How Pfizer Mixes Up with New Continuous Manufacturing Plant
Continuous manufacturing is a relatively new concept within the industry and Pfizer is making sure it's trailblazing the process with its new Freiburg facility.
Pfizer was founded by cousins Charles Pfizer and Charles F. Erhart in New York City in 1849. The company began as a simple manufacturer of chemical agents, making a name for itself with its citric acid supplement, but established itself as a research-based pharmaceutical company when it discovered oxytetracycline (brand name: Terramycin) in 1950. The company was able to supply the military with penicillin during World War II thanks to its expertise in fermentation technology. Pfizer also established an animal health division in 1959.
Today, Pfizer is one of the largest suppliers of pharmaceuticals in the world and employs over 96,000 people. The company has revenues of $52,824 ($M) and sits at #54 on the Fortune 500.
Continuous manufacturing technology lies at the core of the modern production facility. Continuous manufacturing allows for individual steps in the manufacturing process - such as delivery of raw materials or shipment of the finished product - to be added into the process without disturbing production.
Progress in continuous manufacturing is presently being made with the establishment of a distinct regulatory group, spinning out of the Centre for Structured Organic Particulate Systems (C-SOPS), which involves volunteers from 16 different companies, in partnership with the Federal Drug Administration (FDA), contributing to a best practice guide for the process of continuous solid-dosage drug manufacturing.
"Given these emerging variations, the FDA's goal is to provide a framework of principles that clarify our expectations, while still encouraging companies to innovate and implement continuous manufacturing," said Michael Kopcha, PhD, RPh, the FDA's Director of the Office of Pharmaceutical Quality at the Centre for Drug Evaluation and Research (CDER). "We are talking with the industry and are also helping lead this conversation on a global level by engaging our foreign regulatory counterparts regarding the development of clear regulatory standards."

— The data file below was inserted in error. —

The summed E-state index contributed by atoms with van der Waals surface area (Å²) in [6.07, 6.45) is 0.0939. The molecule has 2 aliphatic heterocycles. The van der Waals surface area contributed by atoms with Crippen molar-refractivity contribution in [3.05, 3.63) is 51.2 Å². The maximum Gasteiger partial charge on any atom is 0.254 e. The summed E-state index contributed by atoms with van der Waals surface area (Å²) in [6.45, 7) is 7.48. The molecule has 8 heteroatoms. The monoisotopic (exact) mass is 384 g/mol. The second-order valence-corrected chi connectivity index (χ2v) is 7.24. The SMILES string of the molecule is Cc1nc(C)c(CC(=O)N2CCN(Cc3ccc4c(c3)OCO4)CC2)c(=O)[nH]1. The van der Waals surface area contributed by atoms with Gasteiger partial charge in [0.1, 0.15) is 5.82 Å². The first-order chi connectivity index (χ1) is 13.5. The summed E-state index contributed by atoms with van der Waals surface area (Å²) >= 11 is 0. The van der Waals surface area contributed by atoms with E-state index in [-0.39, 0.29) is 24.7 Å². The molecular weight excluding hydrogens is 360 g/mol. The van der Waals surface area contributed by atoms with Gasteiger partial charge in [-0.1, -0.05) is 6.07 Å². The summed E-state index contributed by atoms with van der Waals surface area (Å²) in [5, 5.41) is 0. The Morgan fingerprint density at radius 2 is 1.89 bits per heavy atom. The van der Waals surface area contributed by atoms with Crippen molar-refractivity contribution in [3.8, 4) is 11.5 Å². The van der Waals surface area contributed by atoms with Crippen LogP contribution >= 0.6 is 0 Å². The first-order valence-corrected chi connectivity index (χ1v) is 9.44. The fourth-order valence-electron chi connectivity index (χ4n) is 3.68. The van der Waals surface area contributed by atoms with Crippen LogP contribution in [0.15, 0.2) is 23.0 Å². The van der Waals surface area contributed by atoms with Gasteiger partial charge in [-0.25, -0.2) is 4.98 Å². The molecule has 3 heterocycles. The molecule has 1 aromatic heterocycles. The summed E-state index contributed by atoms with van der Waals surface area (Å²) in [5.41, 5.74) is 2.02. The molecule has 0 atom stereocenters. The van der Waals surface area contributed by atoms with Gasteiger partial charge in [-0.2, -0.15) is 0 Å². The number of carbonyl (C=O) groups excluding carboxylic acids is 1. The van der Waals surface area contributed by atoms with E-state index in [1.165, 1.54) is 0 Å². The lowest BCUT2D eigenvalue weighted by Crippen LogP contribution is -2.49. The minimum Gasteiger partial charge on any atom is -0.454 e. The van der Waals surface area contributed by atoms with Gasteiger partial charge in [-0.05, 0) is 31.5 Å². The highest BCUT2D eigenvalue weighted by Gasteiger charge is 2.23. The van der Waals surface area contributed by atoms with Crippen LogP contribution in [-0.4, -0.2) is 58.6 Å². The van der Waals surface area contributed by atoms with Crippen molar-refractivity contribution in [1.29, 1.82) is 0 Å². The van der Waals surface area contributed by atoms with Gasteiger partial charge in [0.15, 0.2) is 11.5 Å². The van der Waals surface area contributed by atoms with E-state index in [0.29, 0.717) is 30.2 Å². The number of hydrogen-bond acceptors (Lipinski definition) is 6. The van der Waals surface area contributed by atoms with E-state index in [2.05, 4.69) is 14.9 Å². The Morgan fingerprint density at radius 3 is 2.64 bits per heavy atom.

With continuous manufacturing becoming such an established philosophy in the drug production industry, Pfizer wanted to open a 100% continuous manufacturing facility.
The Freiburg Factory
With the new plant in Freiburg, Pfizer is taking its first steps into continuous manufacturing and will add to the company's reputation as a leader of technology in the manufacture of pharmaceuticals.
The process is made possible by a proprietary Pfizer technology dubbed continuous mixing. With the new technology, a specially designed mixing unit can blend active ingredients into a homogenous compound with no interruption. The new process saves time and money, and reduces the possibility for error. Ingredients can be taken out for testing at any stage of the process, without shutting it down, allowing for greater levels of quality control than ever before.
"In close cooperation with regional universities and industrial enterprises, we have developed and established the world's first continuous manufacturing technology facility in the pharmaceutical industry," said Peter Albiez, Chief Executive Officer of Pfizer Deutschland GmbH. "This step into continuous manufacturing according to industry 4.0 standards has made Pfizer Deutschland and the Freiburg Pfizer site technology leaders in pharmaceuticals manufacturing."
With the establishment of the new site and the ongoing progress in the regulatory development of continuous manufacturing, it seems likely we'll be hearing a lot more about the process in years to come. The FDA is continuing to solicit feedback on calls for the industry to adopt the technology, so expect to see more sites such as the Freiburg factory soon.
As one of the world's largest pharmaceutical manufacturers, it makes sense that Pfizer should be in the vanguard of continuous manufacturing. With the company's impressive resources pushing the technology forwards, continuous manufacturing is likely here to stay.
The final word goes to Phil Nixon, of Pfizer's Pharmaceutical Sciences Technology and Innovation Group.
"We've taken the concept further, to make it something that can be readily deployed in a portable manner -- we're trying to miniaturize it, make it more modular. Ultimately, the aim is to achieve adaptability and flexibility. By itself, continuous manufacturing gives us variable batch size. In today's world, a lot of products are now produced in smaller volume. We need to be able to change over faster, not only for emerging markets, but to be able to get new technology out there faster with new capabilities."
Stephen Kern, Director of Global Business Intelligence at PFIZER is part of our advisory board, and helped shape the agenda for the upcoming Connected Manufacturing Forum happening this June in St Louis, Missouri.
Download the agenda today for more information and insights.